President Dilma Rousseff: “Look, for me, it is a very important moment. It’s a decisive moment. It’s a decisive moment for Brazil’s democracy, a moment we’re going through today. Without a doubt, we are going through a time when the people feel that we’re making history, the history of this country.”
Tuesday marked Mother’s Day in parts of Latin America. Here in New York City, activists rallied in front of the Honduran Consulate to honor slain environmentalist Berta Cáceres. Cáceres was murdered in her home in La Esperanza, Honduras, in March. For a decade, she led the struggle against the Agua Zarca Dam, planned along a river sacred to the Lenca people. Honduran authorities have charged five people in connection with her death, including a Honduran army major and employees of DESA, the company behind the dam. But Cáceres’ family has called for an independent investigation. On Tuesday, protesters presented a Mother’s Day card honoring Cáceres to a representative from the Honduran Consulate in here New York.
Luz Guel: “My name is Luz Guel, and I’m originally from Mexico, but I’m working with WE ACT for Environmental Justice. And we’re here today outside of the Honduran Consulate to bring justice to Berta Cáceres for Mother’s Day. And she was fighting for the forest, for the water, for clean air, for all the environmental rights that everybody deserves. And today is the day to celebrate motherhood of all days outside the Honduran Consulate.”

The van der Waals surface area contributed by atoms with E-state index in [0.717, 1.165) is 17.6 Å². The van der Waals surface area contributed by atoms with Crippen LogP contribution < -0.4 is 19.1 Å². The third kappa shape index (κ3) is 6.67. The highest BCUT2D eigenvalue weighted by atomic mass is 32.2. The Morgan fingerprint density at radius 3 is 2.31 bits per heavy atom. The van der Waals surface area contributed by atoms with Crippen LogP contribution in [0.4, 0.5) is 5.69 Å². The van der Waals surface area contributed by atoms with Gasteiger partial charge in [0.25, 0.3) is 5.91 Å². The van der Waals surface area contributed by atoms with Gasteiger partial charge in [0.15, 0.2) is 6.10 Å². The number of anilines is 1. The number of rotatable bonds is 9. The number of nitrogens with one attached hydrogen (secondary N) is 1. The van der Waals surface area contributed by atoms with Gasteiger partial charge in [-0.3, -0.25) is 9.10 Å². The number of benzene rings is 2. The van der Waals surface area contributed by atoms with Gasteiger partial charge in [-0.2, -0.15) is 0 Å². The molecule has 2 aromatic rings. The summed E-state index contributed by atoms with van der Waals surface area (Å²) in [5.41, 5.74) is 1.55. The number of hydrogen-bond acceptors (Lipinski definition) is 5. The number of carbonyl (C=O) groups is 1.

Zelene Pineda Suchilt: “My name is Zelene Pineda Suchilt. We are gathered here today to demand an independent investigation of her murder, to end U.S. aid, military aid, to Honduras and to stand against the coup in 2009 that led to these events.”
In Mexico, mothers of children who have disappeared gathered in Mexico City to demand justice for their loved ones. Monica Orozco and Gregoria Ortiz, two mothers of missing sons, spoke out about why they do not celebrate Mother’s Day.
Monica Orozco: “No, we don’t celebrate. We search. We search for justice and look for our children, our children who were taken away, and the government does nothing to look for them.”
Gregoria Ortiz: “The authorities should make an effort to return our missing, who aren’t just the 43, but thousands of missing people. And this figure goes up every day.”